Influence of plant residue management on microbial properties and water-stable aggregates of two agricultural soils
E. Balashov 1
,  
J. Kren 2
,  
 
 
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1
Agrophysical Research Institute, Grazhdansky Prospekt 14, St. Petersburg, 195220, Russia
2
Mendel University of Agriculture and Forestry, Zemedelska 1, 61300, Brno, Czech Republic
 
Int. Agrophys. 2010, 24(1): 9–13
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ABSTRACT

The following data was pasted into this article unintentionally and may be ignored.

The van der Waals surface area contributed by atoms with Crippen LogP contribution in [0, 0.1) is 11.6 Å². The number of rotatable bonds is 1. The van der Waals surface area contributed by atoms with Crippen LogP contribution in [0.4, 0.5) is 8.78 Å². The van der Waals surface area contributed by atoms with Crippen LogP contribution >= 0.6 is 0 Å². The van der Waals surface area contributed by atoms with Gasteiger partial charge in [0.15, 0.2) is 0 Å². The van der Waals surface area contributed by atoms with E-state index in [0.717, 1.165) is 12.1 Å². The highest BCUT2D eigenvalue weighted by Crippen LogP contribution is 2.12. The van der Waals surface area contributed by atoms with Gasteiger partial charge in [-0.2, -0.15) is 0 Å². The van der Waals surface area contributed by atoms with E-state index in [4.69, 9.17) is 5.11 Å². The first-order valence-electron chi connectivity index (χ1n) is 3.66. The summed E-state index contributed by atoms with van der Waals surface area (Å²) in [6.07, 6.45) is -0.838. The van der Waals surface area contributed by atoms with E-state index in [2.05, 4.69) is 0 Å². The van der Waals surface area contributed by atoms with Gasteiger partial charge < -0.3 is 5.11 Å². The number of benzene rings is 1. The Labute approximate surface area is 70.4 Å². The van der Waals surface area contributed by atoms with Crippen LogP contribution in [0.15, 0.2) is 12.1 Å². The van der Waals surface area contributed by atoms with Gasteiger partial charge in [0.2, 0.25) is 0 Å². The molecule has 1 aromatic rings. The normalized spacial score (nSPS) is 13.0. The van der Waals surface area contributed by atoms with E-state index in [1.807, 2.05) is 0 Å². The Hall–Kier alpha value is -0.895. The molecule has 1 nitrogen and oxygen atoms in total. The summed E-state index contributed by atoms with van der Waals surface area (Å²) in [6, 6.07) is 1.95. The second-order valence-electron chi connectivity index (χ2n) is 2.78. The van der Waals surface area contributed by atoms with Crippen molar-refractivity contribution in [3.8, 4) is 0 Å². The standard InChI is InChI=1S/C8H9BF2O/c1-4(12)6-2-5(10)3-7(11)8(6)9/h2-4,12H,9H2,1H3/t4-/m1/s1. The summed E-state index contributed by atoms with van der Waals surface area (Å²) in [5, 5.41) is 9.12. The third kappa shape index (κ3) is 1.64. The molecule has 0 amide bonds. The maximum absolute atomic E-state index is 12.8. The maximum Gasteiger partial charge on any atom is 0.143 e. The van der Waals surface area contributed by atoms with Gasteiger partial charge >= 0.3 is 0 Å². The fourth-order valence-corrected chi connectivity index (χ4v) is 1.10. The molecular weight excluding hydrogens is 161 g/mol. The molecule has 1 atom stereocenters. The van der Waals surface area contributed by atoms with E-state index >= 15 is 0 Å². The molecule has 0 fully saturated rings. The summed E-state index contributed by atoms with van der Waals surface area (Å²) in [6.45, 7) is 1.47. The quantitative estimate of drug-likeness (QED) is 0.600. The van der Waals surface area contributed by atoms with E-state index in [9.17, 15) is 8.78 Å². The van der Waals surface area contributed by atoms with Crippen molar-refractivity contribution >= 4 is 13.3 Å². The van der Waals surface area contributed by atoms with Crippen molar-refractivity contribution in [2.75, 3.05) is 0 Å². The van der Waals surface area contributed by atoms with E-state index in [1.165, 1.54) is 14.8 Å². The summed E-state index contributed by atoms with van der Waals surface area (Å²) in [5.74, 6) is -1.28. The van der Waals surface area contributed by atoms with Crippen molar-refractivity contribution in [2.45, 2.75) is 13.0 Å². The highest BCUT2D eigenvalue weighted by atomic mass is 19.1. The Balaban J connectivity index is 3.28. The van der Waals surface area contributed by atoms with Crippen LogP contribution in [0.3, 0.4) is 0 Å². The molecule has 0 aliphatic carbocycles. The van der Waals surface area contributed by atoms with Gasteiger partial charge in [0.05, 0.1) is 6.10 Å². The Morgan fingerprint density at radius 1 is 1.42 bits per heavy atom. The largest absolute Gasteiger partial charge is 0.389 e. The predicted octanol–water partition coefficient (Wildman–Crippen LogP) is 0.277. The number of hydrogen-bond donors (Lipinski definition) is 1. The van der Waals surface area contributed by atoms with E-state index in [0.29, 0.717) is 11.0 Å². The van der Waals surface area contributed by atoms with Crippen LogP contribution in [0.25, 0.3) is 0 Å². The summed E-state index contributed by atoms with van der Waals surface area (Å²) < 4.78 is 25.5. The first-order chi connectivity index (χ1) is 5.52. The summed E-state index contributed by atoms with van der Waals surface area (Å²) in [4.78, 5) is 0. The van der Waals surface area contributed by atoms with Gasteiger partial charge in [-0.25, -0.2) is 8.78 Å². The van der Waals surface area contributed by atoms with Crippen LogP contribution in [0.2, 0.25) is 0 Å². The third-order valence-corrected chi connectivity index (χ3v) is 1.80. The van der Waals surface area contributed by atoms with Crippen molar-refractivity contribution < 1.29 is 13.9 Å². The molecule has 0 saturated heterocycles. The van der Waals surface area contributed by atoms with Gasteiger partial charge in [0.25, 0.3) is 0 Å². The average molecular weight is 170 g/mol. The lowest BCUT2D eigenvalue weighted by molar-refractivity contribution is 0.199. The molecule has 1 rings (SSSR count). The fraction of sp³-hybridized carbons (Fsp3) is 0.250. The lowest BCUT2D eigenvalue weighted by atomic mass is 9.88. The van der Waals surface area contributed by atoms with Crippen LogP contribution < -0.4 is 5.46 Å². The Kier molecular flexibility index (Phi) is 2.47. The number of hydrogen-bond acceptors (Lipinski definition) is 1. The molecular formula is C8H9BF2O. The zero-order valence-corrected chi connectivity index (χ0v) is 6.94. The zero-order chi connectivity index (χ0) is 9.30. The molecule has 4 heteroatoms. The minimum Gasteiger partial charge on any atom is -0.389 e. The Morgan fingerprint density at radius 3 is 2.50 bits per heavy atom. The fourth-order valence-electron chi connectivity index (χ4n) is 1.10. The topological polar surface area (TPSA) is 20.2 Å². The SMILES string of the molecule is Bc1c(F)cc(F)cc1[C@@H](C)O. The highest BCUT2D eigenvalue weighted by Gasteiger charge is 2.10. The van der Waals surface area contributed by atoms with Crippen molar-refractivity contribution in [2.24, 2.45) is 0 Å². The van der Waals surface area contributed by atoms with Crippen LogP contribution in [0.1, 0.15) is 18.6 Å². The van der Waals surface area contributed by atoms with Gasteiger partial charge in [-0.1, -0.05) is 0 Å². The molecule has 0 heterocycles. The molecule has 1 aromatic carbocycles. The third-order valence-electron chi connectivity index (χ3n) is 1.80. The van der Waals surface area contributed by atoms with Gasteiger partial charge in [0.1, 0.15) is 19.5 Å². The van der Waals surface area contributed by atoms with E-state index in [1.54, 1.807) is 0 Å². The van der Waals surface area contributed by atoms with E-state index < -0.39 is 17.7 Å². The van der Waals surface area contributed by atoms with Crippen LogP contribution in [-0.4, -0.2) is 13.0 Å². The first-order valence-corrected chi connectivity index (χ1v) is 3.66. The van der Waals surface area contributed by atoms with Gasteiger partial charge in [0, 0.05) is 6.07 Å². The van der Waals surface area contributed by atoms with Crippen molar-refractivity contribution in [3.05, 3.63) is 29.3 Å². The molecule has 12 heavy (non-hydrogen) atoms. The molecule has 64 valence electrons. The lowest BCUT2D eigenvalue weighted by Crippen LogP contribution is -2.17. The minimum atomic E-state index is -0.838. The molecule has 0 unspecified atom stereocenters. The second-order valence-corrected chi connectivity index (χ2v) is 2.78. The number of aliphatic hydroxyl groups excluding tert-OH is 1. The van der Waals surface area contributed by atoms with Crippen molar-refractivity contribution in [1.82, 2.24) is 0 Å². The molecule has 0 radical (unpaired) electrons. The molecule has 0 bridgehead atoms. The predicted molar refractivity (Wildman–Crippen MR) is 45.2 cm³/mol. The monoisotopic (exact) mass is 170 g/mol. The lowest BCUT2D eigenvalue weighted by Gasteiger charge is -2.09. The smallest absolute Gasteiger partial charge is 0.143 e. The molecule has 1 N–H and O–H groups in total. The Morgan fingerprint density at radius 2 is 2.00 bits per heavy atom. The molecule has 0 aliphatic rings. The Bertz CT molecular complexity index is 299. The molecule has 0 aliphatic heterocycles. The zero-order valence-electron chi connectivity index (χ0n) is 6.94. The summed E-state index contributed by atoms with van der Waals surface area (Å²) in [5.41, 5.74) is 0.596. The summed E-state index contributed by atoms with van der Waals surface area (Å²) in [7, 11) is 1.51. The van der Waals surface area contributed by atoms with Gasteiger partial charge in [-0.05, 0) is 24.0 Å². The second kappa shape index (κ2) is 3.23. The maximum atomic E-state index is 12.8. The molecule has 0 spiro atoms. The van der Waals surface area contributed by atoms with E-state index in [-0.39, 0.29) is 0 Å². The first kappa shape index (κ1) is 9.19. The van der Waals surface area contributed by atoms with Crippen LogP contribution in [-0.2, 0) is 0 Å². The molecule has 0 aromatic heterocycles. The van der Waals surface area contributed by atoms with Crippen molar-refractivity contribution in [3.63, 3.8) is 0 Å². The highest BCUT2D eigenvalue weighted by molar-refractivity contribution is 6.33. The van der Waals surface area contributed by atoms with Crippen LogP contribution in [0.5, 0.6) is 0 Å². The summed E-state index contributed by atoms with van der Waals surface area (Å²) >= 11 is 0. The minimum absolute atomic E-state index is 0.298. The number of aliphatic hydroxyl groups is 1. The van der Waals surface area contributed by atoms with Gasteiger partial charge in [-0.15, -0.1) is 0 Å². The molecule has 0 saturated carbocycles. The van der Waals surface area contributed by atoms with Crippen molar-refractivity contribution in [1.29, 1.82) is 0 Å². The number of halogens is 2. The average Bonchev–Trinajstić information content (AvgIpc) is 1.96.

The objective of our studies was to evaluate the effects of three plant residue management practices on the size and activity of soil microbial community and their contribution to water-stable aggregation in two agricultural soils under continuous spring barley growing. These practices included: straw harvesting, straw incorporation into a depth of 0-20 cm, and straw burning with subsequent incorporation of ash into the depth of 0-20 cm. The straw incorporation treatment, as compared to the two other ones, contributed to an insignificantly higher total amount of water-stable aggregates (0.25-10 mm) in the degraded loam Chernozem (54.14.7%) and the clayey loam Gleyic Fluvisol (62.10.7%). There were differences in the effects of the treatments on size distributions of fractions of water-stable aggregates in both soils. Among the studied treatments, the straw incorporation one led to a significantly (p = 0.01) higher increase in basal respiration only in the degraded loam Chernozem. Compared to the straw incorporation and harvesting treatment, the straw burning one had a significantly (p < 0.01) higher contribution to the accumulation of microbial biomass carbon in water-stable aggregates of the degraded loam Chernozem and the clayey loam Gleyic Fluvisol.
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